Now I have two recipes I fall back on, this which uses ground beef and/or sausage meat and another one that is more Neapolitan style that I will blog about another time.


  • Extra virgin olive oil.
  • 500g of ground beef, pork or sausage meat.
  • 1 small onion, finely chopped.
  • 1 carrot, chopped.
  • 1 stick of celery, chopped.
  • Finely chopped garlic cloves (as many or as few as you like).
  • Generous pinch of dried oregano.
  • Crumbled up bay leaf.
  • 2 tbsp tomato pureé, mixed with a little water.
  • 1 small glass of white wine.
  • Tin of plum tomatoes, crushed.
  • Salt and pepper.


I have two tips that I think transform a ragú sauce and I urge you to try them.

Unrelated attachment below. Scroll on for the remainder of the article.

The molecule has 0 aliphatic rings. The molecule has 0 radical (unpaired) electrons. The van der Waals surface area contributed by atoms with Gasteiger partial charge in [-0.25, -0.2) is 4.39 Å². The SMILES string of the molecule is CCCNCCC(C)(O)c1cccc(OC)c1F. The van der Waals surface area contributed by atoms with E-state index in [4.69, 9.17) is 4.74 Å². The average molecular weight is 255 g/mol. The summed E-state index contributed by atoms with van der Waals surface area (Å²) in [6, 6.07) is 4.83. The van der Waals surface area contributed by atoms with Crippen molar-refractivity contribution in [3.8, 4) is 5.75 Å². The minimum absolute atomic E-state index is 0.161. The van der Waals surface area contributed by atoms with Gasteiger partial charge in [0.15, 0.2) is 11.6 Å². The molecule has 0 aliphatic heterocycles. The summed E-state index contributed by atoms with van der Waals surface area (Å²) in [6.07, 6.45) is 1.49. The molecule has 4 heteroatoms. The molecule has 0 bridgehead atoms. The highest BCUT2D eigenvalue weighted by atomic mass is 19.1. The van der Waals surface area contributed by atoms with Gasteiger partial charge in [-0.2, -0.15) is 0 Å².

IMG_8357The first tip is actually the last part of the cooking, but I tell you this first as you need to let your ragú cook, you need to allow at the very least a couple of hours, ideally three, for the finished sauce to simmer away on a low heat. Don’t skip this, don’t think it’ll be fine in 30 minutes, it’ll be thin, lacking body and flavour. If you don’t have the time then cook something else, cook a carbonara or puttanesca, something that is ready in minutes rather than a few hours.

The second tip I learned more recently and comes at the start of the cooking so let’s start here. When frying the meat off, let it cook, really let it cook, don’t let it just colour and then add the tomatoes and stuff, you really want to let the meat fry slowly until it’s covered in lots of lovely brown bits. This will only happen once you cook off all the liquid in the meat and it really starts to fry.